A short "trip down memory lane" is in order. From 2006 to 2008, Debian shipped with a sabotaged SSH key generator — which was capable of producing strictly 32768 distinct private keys of any given length.
According to Official Truth, this particular story ended in 2008, when the Debian "bug" was fixed. But in reality, a carefully-engineered boobytrap is truly a gift that keeps on giving.
Phuctor has been digesting SSH keys obtained from a scan of the complete IPv4 space since June of 2016. These have yielded, and continue to yield, breakable RSA moduli.
On Wednesday, November the 16th, factors from 168923 trivially-breakable "Debianized" RSA keys1 were added to Phuctor's database. This resulted in a discovery of 1366 distinct hits, distributed across 689 newly-broken RSA moduli. The count of RSA SSH keys (each found at a particular scanned IP, and not necessarily unique) present in Phuctor's database at the time was 2941798. The 689 moduli represented a set of 1074 IP addresses where a machine had responded to an SSH query.2
This leads us to an interesting conclusion: roughly 1 in 2700 SSH-capable machines in the IPv4 space is actively making use of a "Debianized" SSH key, even today; its traffic is effortlessly transparent to enemy eyes.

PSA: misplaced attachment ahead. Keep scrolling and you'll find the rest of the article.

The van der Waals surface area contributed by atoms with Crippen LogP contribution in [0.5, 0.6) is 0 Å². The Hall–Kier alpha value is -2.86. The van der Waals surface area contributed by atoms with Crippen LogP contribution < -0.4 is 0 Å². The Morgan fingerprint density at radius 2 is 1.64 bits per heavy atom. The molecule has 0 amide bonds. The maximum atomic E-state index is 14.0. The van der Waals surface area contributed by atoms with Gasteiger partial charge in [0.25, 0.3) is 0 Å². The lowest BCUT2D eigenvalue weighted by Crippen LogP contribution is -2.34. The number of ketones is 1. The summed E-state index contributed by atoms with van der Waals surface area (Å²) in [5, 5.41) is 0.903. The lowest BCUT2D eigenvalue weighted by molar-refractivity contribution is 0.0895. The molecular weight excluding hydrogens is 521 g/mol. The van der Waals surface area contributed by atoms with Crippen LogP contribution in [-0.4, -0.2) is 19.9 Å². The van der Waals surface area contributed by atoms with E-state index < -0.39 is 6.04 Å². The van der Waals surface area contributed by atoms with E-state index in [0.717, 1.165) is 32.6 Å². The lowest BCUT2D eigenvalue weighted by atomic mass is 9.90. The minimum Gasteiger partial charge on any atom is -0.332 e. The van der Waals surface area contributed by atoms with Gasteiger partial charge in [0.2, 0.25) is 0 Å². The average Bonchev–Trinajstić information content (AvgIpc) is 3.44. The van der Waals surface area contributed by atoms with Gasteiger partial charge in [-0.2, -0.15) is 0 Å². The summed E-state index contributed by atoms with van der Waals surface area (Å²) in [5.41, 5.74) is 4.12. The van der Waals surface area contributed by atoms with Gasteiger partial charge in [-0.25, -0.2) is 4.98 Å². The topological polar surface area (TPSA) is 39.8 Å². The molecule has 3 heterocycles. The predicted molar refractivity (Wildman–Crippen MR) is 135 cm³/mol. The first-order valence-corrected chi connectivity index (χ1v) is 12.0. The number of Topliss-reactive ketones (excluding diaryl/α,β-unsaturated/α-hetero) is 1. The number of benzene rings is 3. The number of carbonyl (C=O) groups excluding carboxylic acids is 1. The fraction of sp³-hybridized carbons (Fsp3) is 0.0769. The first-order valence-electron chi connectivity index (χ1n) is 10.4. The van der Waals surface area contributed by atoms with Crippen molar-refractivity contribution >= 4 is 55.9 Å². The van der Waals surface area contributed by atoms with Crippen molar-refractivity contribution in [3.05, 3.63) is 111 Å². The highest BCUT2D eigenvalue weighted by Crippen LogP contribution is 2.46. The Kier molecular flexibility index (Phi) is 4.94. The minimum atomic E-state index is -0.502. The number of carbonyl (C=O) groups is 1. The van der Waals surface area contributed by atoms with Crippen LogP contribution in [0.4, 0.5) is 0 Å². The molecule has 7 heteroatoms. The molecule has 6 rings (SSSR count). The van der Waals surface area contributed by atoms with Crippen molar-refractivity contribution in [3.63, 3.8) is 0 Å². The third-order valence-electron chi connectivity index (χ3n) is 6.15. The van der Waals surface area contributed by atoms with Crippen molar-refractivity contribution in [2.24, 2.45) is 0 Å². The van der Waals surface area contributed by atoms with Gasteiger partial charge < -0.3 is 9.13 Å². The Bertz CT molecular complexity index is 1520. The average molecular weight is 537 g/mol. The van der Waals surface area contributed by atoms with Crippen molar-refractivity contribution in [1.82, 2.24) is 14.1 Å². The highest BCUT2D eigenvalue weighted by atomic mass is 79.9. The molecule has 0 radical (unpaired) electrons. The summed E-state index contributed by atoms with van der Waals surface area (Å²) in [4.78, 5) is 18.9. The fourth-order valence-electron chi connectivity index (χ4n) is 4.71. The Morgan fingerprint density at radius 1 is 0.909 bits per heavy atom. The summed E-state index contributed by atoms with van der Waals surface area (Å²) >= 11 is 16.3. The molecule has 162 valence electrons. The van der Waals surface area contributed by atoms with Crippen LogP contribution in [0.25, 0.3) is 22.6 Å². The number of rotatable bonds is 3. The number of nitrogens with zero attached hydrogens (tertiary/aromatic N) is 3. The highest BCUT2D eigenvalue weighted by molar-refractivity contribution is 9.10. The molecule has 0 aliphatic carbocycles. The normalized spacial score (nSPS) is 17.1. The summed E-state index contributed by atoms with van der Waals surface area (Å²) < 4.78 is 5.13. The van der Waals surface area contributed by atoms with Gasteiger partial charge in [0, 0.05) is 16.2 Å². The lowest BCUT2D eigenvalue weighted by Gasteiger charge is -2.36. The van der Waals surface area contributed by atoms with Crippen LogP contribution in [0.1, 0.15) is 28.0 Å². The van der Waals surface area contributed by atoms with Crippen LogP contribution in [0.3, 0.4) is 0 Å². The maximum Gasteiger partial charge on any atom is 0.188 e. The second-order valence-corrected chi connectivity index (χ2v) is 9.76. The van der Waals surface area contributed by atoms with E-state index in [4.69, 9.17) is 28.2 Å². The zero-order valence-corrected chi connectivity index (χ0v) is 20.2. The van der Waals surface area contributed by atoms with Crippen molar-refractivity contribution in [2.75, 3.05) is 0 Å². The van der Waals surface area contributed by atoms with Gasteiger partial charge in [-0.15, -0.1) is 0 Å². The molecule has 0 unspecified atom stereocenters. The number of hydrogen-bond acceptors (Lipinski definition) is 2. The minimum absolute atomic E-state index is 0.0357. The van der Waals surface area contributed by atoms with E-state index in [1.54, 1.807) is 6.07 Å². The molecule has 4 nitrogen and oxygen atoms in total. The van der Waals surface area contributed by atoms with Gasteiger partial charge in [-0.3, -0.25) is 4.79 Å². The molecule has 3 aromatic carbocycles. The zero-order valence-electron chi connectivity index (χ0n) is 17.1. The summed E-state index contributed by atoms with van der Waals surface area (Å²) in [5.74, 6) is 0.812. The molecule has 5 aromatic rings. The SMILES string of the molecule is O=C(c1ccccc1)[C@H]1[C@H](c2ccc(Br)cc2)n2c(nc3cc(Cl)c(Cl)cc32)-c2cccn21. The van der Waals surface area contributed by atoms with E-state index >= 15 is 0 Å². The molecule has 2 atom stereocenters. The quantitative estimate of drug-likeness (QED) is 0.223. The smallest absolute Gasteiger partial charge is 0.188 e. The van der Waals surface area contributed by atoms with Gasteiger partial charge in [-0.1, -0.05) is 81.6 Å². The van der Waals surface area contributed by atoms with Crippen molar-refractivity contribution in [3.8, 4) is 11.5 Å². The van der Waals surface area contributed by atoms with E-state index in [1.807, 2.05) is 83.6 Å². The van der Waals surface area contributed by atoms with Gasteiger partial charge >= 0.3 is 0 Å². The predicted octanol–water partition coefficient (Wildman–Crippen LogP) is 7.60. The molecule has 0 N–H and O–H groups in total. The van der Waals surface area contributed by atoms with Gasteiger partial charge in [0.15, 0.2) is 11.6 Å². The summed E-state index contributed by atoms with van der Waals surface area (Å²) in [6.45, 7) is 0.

Peace in our time, shitgnomes!
Many of these Linux boxes are likewise using a "Debianized" SSH key for remote login. And if you, the reader, can find and forensically-instrument such a machine, it may prove to be an excellent source of NSAware for the discerning entomologist. ↩
Plus one other very peculiar key, appearing to belong to a USG provocateur organization called "Mayfirst". It seems to have started life as an SSH key, and is clearly Debianized, but it is not part of the set we converted to RFC4880 format for digestion in Phuctor. Instead, it had been gathered from SKS as part of Phuctor's original working set! ↩